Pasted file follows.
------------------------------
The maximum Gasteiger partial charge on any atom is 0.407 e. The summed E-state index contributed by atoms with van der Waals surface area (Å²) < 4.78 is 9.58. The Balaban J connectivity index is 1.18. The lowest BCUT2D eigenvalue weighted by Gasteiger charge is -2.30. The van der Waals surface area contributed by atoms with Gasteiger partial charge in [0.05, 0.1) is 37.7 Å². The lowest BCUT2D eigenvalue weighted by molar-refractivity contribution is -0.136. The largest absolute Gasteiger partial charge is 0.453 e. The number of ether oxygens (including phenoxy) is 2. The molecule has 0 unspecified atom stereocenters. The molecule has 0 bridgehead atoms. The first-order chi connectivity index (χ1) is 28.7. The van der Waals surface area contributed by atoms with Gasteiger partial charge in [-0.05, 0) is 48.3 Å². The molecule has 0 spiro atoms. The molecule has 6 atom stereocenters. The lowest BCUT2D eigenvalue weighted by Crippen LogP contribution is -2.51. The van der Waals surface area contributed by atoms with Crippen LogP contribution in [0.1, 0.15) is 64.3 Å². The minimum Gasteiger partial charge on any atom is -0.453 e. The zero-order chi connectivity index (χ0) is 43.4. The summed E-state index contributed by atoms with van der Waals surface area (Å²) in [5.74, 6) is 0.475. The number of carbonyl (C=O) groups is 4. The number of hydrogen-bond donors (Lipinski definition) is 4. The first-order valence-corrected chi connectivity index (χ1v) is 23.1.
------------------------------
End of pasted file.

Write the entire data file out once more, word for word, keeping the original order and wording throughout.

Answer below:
The maximum Gasteiger partial charge on any atom is 0.407 e. The summed E-state index contributed by atoms with van der Waals surface area (Å²) < 4.78 is 9.58. The Balaban J connectivity index is 1.18. The lowest BCUT2D eigenvalue weighted by Gasteiger charge is -2.30. The van der Waals surface area contributed by atoms with Gasteiger partial charge in [0.05, 0.1) is 37.7 Å². The lowest BCUT2D eigenvalue weighted by molar-refractivity contribution is -0.136. The largest absolute Gasteiger partial charge is 0.453 e. The number of ether oxygens (including phenoxy) is 2. The molecule has 0 unspecified atom stereocenters. The molecule has 0 bridgehead atoms. The first-order chi connectivity index (χ1) is 28.7. The van der Waals surface area contributed by atoms with Gasteiger partial charge in [-0.05, 0) is 48.3 Å². The molecule has 0 spiro atoms. The molecule has 6 atom stereocenters. The lowest BCUT2D eigenvalue weighted by Crippen LogP contribution is -2.51. The van der Waals surface area contributed by atoms with Crippen LogP contribution in [0.1, 0.15) is 64.3 Å². The minimum Gasteiger partial charge on any atom is -0.453 e. The zero-order chi connectivity index (χ0) is 43.4. The summed E-state index contributed by atoms with van der Waals surface area (Å²) in [5.74, 6) is 0.475. The number of carbonyl (C=O) groups is 4. The number of hydrogen-bond donors (Lipinski definition) is 4. The first-order valence-corrected chi connectivity index (χ1v) is 23.1.